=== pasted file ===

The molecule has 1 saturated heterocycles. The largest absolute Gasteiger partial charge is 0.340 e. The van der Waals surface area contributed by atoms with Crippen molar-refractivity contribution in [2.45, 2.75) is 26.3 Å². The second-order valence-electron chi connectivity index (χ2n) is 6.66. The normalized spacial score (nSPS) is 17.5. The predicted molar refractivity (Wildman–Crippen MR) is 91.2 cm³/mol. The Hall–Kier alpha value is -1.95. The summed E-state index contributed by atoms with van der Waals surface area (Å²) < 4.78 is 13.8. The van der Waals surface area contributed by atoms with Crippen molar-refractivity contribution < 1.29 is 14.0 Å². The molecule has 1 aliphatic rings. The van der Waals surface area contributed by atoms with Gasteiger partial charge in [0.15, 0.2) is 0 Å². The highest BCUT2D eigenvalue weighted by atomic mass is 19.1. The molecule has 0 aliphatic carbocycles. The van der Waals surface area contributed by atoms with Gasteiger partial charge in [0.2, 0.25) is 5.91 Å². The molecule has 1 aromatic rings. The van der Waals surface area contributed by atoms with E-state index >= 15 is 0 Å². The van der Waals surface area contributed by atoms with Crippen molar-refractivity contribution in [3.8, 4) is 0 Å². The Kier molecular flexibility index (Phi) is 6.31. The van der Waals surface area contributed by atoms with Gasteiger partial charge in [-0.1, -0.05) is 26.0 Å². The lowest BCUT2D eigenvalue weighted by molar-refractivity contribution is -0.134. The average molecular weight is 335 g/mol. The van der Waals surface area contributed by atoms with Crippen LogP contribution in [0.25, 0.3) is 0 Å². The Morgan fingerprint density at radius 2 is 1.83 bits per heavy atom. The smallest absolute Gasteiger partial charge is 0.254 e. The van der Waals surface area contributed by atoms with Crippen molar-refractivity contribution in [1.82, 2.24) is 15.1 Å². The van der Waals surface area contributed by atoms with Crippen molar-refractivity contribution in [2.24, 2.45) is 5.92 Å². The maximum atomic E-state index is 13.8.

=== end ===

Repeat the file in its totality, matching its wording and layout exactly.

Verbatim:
The molecule has 1 saturated heterocycles. The largest absolute Gasteiger partial charge is 0.340 e. The van der Waals surface area contributed by atoms with Crippen molar-refractivity contribution in [2.45, 2.75) is 26.3 Å². The second-order valence-electron chi connectivity index (χ2n) is 6.66. The normalized spacial score (nSPS) is 17.5. The predicted molar refractivity (Wildman–Crippen MR) is 91.2 cm³/mol. The Hall–Kier alpha value is -1.95. The summed E-state index contributed by atoms with van der Waals surface area (Å²) < 4.78 is 13.8. The van der Waals surface area contributed by atoms with Crippen molar-refractivity contribution < 1.29 is 14.0 Å². The molecule has 1 aliphatic rings. The van der Waals surface area contributed by atoms with Gasteiger partial charge in [0.15, 0.2) is 0 Å². The highest BCUT2D eigenvalue weighted by atomic mass is 19.1. The molecule has 0 aliphatic carbocycles. The van der Waals surface area contributed by atoms with Gasteiger partial charge in [0.2, 0.25) is 5.91 Å². The molecule has 1 aromatic rings. The van der Waals surface area contributed by atoms with E-state index >= 15 is 0 Å². The van der Waals surface area contributed by atoms with Crippen molar-refractivity contribution in [3.8, 4) is 0 Å². The Kier molecular flexibility index (Phi) is 6.31. The van der Waals surface area contributed by atoms with Gasteiger partial charge in [-0.1, -0.05) is 26.0 Å². The lowest BCUT2D eigenvalue weighted by molar-refractivity contribution is -0.134. The average molecular weight is 335 g/mol. The van der Waals surface area contributed by atoms with Crippen LogP contribution in [0.25, 0.3) is 0 Å². The Morgan fingerprint density at radius 2 is 1.83 bits per heavy atom. The smallest absolute Gasteiger partial charge is 0.254 e. The van der Waals surface area contributed by atoms with Crippen molar-refractivity contribution in [1.82, 2.24) is 15.1 Å². The van der Waals surface area contributed by atoms with Crippen molar-refractivity contribution in [2.24, 2.45) is 5.92 Å². The maximum atomic E-state index is 13.8.